Stage Directions: From The Dramatist Nov/Dec 2015

November 10, 2015 by in directing, Production Advice

Playwrights and directors agree on a lot of things about producing a play, but there is one thing they often disagree about:  STAGE DIRECTIONS.  As a playwright I don’t understand why.  When I write, I see more than talking.  I see action.  The mise-en-scene.  What can happen when someone says, “I love you” on stage?  Can a director really know what was in the playwright’s mind—who wrote the play– with just those words?  “I love you” can elicit a response from the extreme of an embrace to a slap in the face.  And everything in between.  How can you direct (or act) in a play without knowing the response of characters to the words as the playwright intended?  That is why stage directions are just as important as dialogue.  

A column in the November/December issues of The Dramatist, the journal of the Dramatists Guild of America, addresses the issue of stage directions.  The writer, John Patrick Bray, Assistant Professor of the Department of Theatre and Film Studies at the University of Georgia, states that in his basic dramatic course students told him they cross out every stage direction “because stage directions didn’t matter.”  Where did they learn this?  In high school!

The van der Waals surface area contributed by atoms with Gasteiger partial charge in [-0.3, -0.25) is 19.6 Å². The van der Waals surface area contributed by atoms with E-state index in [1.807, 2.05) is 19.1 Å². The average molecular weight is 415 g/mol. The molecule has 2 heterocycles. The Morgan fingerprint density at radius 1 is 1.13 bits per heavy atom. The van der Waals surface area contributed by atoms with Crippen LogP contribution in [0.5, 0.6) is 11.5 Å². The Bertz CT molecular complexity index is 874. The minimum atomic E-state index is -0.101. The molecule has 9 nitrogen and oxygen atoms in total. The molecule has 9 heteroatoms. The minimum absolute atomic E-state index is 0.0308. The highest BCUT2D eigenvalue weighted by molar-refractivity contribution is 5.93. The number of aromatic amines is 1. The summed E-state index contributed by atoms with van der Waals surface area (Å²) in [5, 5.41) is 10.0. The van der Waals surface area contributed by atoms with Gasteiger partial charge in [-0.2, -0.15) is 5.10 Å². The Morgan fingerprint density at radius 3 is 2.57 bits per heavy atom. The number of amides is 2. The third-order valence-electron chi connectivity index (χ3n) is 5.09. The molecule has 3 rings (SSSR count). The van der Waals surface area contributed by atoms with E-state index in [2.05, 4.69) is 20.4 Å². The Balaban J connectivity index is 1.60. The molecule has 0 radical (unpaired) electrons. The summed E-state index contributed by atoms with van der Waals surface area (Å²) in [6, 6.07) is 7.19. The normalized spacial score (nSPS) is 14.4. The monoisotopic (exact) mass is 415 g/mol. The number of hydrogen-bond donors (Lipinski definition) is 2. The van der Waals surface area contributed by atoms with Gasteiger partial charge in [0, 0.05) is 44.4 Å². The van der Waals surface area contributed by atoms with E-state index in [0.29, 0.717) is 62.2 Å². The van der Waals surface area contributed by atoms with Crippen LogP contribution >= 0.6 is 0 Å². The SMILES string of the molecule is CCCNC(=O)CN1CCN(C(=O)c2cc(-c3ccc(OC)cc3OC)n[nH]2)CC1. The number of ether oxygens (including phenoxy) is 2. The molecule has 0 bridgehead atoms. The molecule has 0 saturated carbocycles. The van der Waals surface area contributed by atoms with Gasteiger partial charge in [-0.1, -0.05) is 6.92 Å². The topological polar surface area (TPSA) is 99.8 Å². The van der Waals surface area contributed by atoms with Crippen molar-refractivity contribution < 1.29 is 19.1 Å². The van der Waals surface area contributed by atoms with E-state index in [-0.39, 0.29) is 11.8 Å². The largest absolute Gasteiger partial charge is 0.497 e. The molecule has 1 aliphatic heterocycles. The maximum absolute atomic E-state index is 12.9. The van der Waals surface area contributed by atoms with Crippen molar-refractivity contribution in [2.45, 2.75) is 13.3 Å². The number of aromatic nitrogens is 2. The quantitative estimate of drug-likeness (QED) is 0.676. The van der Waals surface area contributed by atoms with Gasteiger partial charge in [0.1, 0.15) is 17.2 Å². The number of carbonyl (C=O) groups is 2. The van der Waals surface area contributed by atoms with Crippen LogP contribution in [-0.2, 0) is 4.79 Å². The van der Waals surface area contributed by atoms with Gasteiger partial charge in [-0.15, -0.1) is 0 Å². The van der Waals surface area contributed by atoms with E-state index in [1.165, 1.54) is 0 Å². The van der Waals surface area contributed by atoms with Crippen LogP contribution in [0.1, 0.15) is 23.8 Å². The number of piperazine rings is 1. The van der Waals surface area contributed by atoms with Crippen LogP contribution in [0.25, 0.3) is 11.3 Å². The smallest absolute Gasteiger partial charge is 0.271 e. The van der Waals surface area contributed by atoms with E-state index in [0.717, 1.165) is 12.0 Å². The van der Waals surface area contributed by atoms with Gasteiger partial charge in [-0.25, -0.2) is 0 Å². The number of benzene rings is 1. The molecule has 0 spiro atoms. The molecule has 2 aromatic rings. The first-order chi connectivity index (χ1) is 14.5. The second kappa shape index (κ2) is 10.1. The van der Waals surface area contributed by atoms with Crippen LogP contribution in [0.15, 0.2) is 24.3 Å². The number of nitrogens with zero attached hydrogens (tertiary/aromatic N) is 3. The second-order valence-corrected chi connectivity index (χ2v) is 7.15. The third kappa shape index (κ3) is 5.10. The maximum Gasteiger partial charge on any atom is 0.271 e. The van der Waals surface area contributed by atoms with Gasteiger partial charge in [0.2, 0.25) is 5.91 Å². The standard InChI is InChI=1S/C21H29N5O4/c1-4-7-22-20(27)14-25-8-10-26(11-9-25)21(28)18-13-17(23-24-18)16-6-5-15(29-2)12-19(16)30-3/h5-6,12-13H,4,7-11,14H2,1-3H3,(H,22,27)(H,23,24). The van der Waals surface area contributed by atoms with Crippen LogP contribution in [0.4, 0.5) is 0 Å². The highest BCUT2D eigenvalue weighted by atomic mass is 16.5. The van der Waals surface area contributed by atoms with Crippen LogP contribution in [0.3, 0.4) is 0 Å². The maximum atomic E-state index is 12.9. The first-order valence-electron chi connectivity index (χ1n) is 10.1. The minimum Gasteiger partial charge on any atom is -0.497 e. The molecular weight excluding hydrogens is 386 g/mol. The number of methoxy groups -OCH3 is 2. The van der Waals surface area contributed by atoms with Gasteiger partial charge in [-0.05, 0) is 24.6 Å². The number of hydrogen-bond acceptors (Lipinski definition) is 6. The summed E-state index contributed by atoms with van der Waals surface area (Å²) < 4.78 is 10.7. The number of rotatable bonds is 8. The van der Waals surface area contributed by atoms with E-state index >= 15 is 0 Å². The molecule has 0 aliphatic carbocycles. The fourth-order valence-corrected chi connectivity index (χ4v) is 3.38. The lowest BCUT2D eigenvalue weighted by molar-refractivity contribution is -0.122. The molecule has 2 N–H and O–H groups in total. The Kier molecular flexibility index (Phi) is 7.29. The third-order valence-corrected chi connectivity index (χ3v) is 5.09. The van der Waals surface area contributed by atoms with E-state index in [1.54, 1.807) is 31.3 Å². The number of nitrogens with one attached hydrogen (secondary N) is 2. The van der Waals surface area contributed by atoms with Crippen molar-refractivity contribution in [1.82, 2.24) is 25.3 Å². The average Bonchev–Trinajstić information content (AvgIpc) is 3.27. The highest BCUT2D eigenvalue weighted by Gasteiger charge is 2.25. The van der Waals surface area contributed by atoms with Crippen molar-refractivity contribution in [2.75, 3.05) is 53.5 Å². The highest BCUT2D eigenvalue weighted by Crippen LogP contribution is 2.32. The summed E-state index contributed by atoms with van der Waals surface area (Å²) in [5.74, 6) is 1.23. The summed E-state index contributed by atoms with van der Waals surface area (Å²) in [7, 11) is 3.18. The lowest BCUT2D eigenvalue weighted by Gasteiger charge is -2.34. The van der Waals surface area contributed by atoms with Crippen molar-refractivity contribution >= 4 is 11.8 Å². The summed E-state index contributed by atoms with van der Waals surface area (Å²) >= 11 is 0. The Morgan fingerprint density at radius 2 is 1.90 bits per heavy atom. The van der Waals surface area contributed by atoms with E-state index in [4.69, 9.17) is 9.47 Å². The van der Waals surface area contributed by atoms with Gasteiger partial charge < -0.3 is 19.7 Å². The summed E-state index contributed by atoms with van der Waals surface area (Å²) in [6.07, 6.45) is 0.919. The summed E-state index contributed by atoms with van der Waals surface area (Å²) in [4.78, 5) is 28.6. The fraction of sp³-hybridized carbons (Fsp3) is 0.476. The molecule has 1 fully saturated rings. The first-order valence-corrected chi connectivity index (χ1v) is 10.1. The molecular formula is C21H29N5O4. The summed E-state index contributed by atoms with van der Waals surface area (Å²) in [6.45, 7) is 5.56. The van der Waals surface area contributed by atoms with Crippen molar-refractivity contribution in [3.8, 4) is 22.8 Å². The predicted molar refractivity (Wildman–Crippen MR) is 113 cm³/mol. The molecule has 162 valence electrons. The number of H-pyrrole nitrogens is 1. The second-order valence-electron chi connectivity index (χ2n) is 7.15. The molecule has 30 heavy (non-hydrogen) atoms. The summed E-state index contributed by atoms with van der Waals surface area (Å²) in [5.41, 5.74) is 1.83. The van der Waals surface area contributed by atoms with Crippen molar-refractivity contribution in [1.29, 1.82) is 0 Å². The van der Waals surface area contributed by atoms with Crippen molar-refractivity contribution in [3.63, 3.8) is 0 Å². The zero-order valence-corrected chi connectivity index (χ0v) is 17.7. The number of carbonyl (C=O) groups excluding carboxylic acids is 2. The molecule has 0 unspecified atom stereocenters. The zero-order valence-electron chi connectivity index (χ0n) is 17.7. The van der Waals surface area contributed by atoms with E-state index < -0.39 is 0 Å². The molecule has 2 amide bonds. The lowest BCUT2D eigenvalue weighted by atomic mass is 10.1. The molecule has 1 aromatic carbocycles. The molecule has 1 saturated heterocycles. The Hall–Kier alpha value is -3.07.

Although there are a variety of opinions about stage directions among playwrights, most feel that stage directions are just as important as dialogue.  Stage directions reveal a major component of the inner life of characters that is lost if stage directions are ignored.   How a character responds to “I love you,” can tell us even more than what they say.  As Edward Albee has said, plays are literature and what is expressed on the page needs to be expressed directly on the stage.  Just as a pianist can botch a piece of written music, so can an actor spoil a play by making choices not specified by the text.  The Dramatists Guild of America states, “Stage directions are part of an author’s play, much like the title or dialogue itself.”  

Importantly where there are many earnest opinions about this issue, a spirit of collaboration must exist with all involved in a production regarding stage directions.

For more discussion about this important topic, please read the full article “Stage Directions: Do Playwrights More than Dialogue?” in The Dramatist.

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